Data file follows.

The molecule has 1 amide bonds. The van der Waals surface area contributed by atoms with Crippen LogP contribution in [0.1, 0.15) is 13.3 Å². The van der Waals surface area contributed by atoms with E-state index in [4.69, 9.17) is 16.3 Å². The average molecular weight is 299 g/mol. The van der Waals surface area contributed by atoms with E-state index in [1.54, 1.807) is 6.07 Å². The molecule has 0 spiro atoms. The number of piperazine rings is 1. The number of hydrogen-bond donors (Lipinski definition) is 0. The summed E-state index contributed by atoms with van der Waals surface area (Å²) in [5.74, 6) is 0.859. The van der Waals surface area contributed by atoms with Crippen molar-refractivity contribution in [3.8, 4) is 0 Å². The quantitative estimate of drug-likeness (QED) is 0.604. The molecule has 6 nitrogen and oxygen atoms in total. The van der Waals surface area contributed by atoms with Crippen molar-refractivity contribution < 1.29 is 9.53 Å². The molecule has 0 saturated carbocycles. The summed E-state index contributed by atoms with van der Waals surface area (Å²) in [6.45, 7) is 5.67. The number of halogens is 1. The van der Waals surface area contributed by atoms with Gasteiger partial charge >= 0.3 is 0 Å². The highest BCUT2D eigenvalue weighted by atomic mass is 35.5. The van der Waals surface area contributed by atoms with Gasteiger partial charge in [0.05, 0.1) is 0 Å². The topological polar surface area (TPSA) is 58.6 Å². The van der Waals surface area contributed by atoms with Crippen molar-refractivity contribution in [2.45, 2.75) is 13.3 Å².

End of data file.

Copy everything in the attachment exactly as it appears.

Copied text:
The molecule has 1 amide bonds. The van der Waals surface area contributed by atoms with Crippen LogP contribution in [0.1, 0.15) is 13.3 Å². The van der Waals surface area contributed by atoms with E-state index in [4.69, 9.17) is 16.3 Å². The average molecular weight is 299 g/mol. The van der Waals surface area contributed by atoms with E-state index in [1.54, 1.807) is 6.07 Å². The molecule has 0 spiro atoms. The number of piperazine rings is 1. The number of hydrogen-bond donors (Lipinski definition) is 0. The summed E-state index contributed by atoms with van der Waals surface area (Å²) in [5.74, 6) is 0.859. The van der Waals surface area contributed by atoms with Crippen molar-refractivity contribution in [3.8, 4) is 0 Å². The quantitative estimate of drug-likeness (QED) is 0.604. The molecule has 6 nitrogen and oxygen atoms in total. The van der Waals surface area contributed by atoms with Crippen molar-refractivity contribution < 1.29 is 9.53 Å². The molecule has 0 saturated carbocycles. The summed E-state index contributed by atoms with van der Waals surface area (Å²) in [6.45, 7) is 5.67. The number of halogens is 1. The van der Waals surface area contributed by atoms with Gasteiger partial charge >= 0.3 is 0 Å². The highest BCUT2D eigenvalue weighted by atomic mass is 35.5. The van der Waals surface area contributed by atoms with Gasteiger partial charge in [0.05, 0.1) is 0 Å². The topological polar surface area (TPSA) is 58.6 Å². The van der Waals surface area contributed by atoms with Crippen molar-refractivity contribution in [2.45, 2.75) is 13.3 Å².